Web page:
In 1987 he was declared an honorary citizen of Valldemossa, the town he had made his home for over forty years. In 1988, in recognition of his achievements the Coll Bardolet Art Gallery was opened in Campdevànol, the village where he was born seventy-six years before.
Thirty miles north-east of where Bardolet used to live in Valldemossa is the town of Escorca and there is the Santuari de Lluc, a monastery and pilgrimage site. In 1984, with the celebration of the centenary of the Coronation of the Virgin the museum expanded with the addition of a considerable acquisition of modern art and sculpture, which was further extended to include rooms dedicated to the work of Josep Coll Bardolet who made two donations totalling 236 works of art in 1989 and 1995. The new and definitive collection was opened on 10th September, 1995 and is made up of the Coll Bardolet Collection of portraits, drawings, gouache and water-colours.
In 1990 Bardolet was awarded the Saint George Cross by the Autonomous Government of Catalonia and the Gold medal of the Community of the Balearics Islands. The Coll Bardolet Cultural Foundation was established in 2005 with the works donated by him to the town of Valdemossa. The Foundation has two main objectives. The first is to preserve, exhibit and publicise the pictorial work of Josep Coll Bardolet and the Foundation’s private collection of his work, and the second is to promote the fine arts in all of their facets and forms. The Foundation, which I visited last week, is in a three storey building in the centre of Valldemossa. The first floor of the building features a permanent exhibition of Coll Bardolet’s paintings, which primarily consist of landscapes of Mallorca, though they also include still lifes, flower compositions and his well-known renderings of traditional Mallorcan folkdance scenes. The second floor houses temporary exhibitions, and the ground-level floor accommodates different cultural activities, such as conferences and concerts. The building was restored under the auspices of the Balearic Islands Government and the Valdemossa Town Council. The works in this permanent collection captivate the beautiful Mallorcan scenery.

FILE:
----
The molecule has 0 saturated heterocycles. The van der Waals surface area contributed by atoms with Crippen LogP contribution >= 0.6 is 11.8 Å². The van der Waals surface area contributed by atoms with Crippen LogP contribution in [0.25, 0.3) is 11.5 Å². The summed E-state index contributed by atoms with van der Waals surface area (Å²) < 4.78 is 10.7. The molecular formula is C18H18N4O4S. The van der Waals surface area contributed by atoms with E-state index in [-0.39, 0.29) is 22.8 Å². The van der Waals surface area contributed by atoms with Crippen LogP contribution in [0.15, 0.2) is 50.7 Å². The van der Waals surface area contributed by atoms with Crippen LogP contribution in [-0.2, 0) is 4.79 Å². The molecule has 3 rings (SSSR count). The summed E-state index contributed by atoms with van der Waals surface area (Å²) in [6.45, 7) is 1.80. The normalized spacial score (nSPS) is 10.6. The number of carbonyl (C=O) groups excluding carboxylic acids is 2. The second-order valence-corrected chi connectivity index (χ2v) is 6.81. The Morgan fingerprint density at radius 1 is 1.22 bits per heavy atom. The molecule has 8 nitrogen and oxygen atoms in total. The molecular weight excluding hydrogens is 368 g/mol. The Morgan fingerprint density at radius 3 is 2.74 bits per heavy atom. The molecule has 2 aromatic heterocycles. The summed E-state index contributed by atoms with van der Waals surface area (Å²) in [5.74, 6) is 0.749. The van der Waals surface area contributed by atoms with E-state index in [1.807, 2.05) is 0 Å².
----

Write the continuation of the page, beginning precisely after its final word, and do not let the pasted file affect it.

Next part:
Josep Coll Bardolet died in Valdemossa in July 2007, aged ninety-four.
The second artist I am featuring today is the Barcelona-born painter who also had a connection with Mallorca. He is Joan Miró. I visited the museum dedicated to his art work, the Fundación Pilar i Joan Miró (Pilar and Joan Miró Foundation) museum whilst visiting Cala Major just a little way west of Palma. Although born in Catalonia, both his mother and wife came from the Balearic Island of Mallorca. The museum is comprised of a main building which houses his works which he donated, a library, a sculpture garden, Miró’s Sert studio, a building designed by his friend of twenty-five years, the Spanish architect and city planner, Josep Sert.